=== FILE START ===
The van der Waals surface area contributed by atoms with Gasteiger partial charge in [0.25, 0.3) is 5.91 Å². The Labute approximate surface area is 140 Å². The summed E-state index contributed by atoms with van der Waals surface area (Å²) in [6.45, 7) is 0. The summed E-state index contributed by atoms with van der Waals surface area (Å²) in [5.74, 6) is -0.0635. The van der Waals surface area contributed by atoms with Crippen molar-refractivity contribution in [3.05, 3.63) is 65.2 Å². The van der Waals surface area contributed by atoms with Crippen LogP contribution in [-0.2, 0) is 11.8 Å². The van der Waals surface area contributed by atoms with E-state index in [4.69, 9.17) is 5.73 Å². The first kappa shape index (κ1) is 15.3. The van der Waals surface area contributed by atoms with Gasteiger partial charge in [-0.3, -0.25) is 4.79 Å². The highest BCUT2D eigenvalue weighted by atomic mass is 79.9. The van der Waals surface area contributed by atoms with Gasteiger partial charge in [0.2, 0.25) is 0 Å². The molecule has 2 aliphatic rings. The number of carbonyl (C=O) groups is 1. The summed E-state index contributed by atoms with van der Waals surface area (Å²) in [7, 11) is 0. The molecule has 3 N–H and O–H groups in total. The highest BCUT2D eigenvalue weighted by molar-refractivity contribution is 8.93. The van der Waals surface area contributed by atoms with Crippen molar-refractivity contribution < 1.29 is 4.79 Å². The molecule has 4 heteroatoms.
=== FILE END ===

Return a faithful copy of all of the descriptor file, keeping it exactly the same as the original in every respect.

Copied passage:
The van der Waals surface area contributed by atoms with Gasteiger partial charge in [0.25, 0.3) is 5.91 Å². The Labute approximate surface area is 140 Å². The summed E-state index contributed by atoms with van der Waals surface area (Å²) in [6.45, 7) is 0. The summed E-state index contributed by atoms with van der Waals surface area (Å²) in [5.74, 6) is -0.0635. The van der Waals surface area contributed by atoms with Crippen molar-refractivity contribution in [3.05, 3.63) is 65.2 Å². The van der Waals surface area contributed by atoms with Crippen LogP contribution in [-0.2, 0) is 11.8 Å². The van der Waals surface area contributed by atoms with E-state index in [4.69, 9.17) is 5.73 Å². The first kappa shape index (κ1) is 15.3. The van der Waals surface area contributed by atoms with Gasteiger partial charge in [-0.3, -0.25) is 4.79 Å². The highest BCUT2D eigenvalue weighted by atomic mass is 79.9. The van der Waals surface area contributed by atoms with Gasteiger partial charge in [0.2, 0.25) is 0 Å². The molecule has 2 aliphatic rings. The number of carbonyl (C=O) groups is 1. The summed E-state index contributed by atoms with van der Waals surface area (Å²) in [7, 11) is 0. The molecule has 3 N–H and O–H groups in total. The highest BCUT2D eigenvalue weighted by molar-refractivity contribution is 8.93. The van der Waals surface area contributed by atoms with Crippen molar-refractivity contribution < 1.29 is 4.79 Å². The molecule has 4 heteroatoms.